Clear Pyrex Third-Party Products
Certain clear Pyrex shapes & sizes were designed specifically to fulfill the needs of other companies, often makers of chrome-plated or silver-plated serving ware or small appliances. These unique Pyrex products were not marketed by Corning directly to the consumer for individual purchase, instead they were part of a set sold by a third-party manufacturer.
Round Divided Dishes (595):
The first product to incorporate a 595 divided dish seems to be the electric Hot Server from Chase Brass & Copper Co., in the 1930s. Although a 595 has a lot in common with the older 130 double compartment dish, they are not the same item at all. A 595 usually has concentric rings embossed on its bottom, and it is ½ inch deeper than a 130.
Through the 1940s & 1950s, the 595 became an insert for enclosed metal serving dishes and candle-warmer stands from a variety of brands, like Buenilum, Continental Silver Co., Farber Bros., Everlast, and more. Metal lids were provided with all types of sets using a 595 divided dish. Most 595s are divided, but a non-divided version also exists. It is numbered 595 as well.
Covered server by Buenilum, 595 Pyrex divided dish.
Electric Snack Server Pots (599):
Introduced in 1934, Electric Snack Servers from Chase Brass & Copper Co. were equipped with three 1 Qt Pyrex containers numbered 599. They are comparable to 504 (1 Qt) bean pots, but with different handles, and a 599 seems taller and more narrow. Metal lids were provided with every set, so there are no Pyrex lids that fit this size.
Dunbar Glass later produced the same pots for Chase using the "Ovenglas" brand name. Forman Bros. marketed a very similar appliance, but it uses regular 504 bean pots with their usual Pyrex lids.
Chase Brass & Copper Electric Snack Server with 599 Pyrex pots.
Ice Bucket Inserts:
Pyrex-lined ice buckets were advertised from the mid 1950s to the late 1960s. The insert itself has no model number, but it does say "2 Qt" on the bottom. Although its shape is similar to a bean pot, it has a smaller diameter, so they are not identical. Every set that uses this size came with metal lids rather than Pyrex lids.
Numerous metal ware firms produced Pyrex-lined ice buckets, either in aluminum or with a variety of plated finishes, like silver or chrome. In advertising, they were also suggested as a thermal server for hot or cold foods.
The Pyrex insert often has a two-layered exterior coating, silver directly on the glass, and black covering the silver, which gives it a mirrored appearance from the inside. The coating is not necessarily water-proof, so if the ice bucket is disassembled and washed, the black and silver finishes will flake and dissolve very easily.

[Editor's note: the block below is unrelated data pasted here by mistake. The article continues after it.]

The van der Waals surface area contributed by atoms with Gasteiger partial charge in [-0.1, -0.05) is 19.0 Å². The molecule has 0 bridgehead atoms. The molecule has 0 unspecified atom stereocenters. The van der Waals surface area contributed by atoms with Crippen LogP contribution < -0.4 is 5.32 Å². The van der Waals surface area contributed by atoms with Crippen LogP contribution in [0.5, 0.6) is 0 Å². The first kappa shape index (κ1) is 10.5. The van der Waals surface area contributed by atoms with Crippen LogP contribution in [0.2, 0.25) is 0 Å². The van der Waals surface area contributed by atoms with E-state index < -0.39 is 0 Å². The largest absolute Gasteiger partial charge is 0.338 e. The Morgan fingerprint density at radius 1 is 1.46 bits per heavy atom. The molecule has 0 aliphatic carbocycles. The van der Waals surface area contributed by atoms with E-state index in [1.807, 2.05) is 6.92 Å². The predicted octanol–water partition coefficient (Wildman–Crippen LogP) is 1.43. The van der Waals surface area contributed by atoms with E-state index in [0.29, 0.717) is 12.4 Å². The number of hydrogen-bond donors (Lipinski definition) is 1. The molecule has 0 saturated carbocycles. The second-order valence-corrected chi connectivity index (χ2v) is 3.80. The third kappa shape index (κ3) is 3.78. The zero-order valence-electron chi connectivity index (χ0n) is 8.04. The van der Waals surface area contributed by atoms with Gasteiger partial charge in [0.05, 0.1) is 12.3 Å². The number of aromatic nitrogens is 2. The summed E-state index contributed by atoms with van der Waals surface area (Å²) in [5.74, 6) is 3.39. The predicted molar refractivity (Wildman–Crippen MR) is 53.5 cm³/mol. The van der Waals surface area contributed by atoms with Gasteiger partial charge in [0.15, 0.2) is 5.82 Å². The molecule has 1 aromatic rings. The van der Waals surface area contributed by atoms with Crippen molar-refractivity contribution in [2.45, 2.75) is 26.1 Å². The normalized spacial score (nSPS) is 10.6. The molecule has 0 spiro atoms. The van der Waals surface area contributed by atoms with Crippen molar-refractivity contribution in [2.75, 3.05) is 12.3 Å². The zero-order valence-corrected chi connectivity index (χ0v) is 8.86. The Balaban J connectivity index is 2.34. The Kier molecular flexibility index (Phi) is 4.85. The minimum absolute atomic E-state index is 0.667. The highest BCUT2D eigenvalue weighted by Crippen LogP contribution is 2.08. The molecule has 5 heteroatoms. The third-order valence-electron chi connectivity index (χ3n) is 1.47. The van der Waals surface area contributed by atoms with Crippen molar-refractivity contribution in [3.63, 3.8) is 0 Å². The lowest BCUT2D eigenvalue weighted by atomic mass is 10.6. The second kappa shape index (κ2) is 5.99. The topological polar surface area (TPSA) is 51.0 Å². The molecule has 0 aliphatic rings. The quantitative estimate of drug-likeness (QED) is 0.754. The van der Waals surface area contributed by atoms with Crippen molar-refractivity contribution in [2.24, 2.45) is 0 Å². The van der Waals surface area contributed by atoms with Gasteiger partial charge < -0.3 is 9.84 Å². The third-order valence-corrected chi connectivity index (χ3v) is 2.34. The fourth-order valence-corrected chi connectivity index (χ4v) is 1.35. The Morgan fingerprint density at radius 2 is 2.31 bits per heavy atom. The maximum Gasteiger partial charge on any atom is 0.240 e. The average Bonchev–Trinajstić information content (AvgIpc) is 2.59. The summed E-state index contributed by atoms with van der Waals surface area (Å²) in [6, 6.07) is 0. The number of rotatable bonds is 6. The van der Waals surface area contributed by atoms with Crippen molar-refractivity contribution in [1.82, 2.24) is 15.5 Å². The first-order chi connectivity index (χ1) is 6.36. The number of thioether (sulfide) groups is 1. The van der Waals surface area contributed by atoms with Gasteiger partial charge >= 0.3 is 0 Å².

Pyrex ice bucket insert (2 Qt).
Some ice bucket inserts were combined with a candle-warmer cradle instead, for use as a hot food server. One known manufacturer, Buehner-Wanner, produced electric hot servers that incorporate three ice bucket inserts. They are comparable to the appliances marketed by both Chase and Forman, but larger. There are at least two different types from Buehner-Wanner: aluminum with the Buenilum brand name, and a gold-toned model branded as Durabrass. In these sets, the Pyrex inserts generally have a frosted texture embossed on the exterior, so they are a bit different from regular ice bucket inserts.
Electric Roaster Utensil Set (0377, 0378, 0379):
Small electric roasting ovens equipped with three rectangular clear Pyrex dishes arrived in the late 1940s. Brand names include Westinghouse and Kenmore, and there might be others too.
The two smaller Pyrex roaster dishes (0378) use flat lids (0379) with tiny tab handles. The dish itself does not have handles, and its proportions are similar to a 502 refrigerator dish, but larger, measuring 7 inches long. The larger dish (0377) did not come with a lid. It has small tab handles and is comparable to a 503, but it measures 10¼ inches.
Bowls for Electric Mixers:
Clear Pyrex bowls designed for electric stand mixers were manufactured for Westinghouse and KitchenAid, and there might be other brands too. The KitchenAid model came with just one bowl, but two sizes of bowls were provided with Westinghouse mixers. Westinghouse bowls were also produced in opal Pyrex, but clear ones are more common.
Pyrex bowl for KitchenAid stand mixer. Its unusual heavy base is threaded to securely twist and lock into the base of the mixer.
Marketed from 1952 to about 1956, Teakoe Teapots were produced by Teamakers Inc., of Chicago. Although the glass portion might not always be marked with a brand name, advertising did state that it was made of Pyrex. At least four models were offered, all with a cylindrical infusion basket and chrome-plated stainless steel shell.
The protective shell covers only the top half of the 4 cup, 8 cup and 12 cup (½ gallon) sizes, the latter size being best suited to making iced tea. The 6 cup deluxe model is fully encased in stainless steel and lined with fibreglass insulation.
Teakoe 8 cup teapot (infusion basket not shown).
Several models of the Waring Blendor used Pyrex blender jars between the late 1940s & early 1970s approximately. Most Waring units have a distinctive clover-leaf shape. Other manufacturers also might have supplied Pyrex jars with their blenders, and they should be branded appropriately on the base if they are genuine Pyrex.
Waring Blendors: Duo-Speed, Chrome, Standard. Image from Modern Magic in Food Preparation with the Waring Blendor, 1953.
Clear Pyrex Profiles: Casseroles, Baking Pans, Pie Plates
Authentic Plain White Opal Pyrex
Isn't that date incorrect?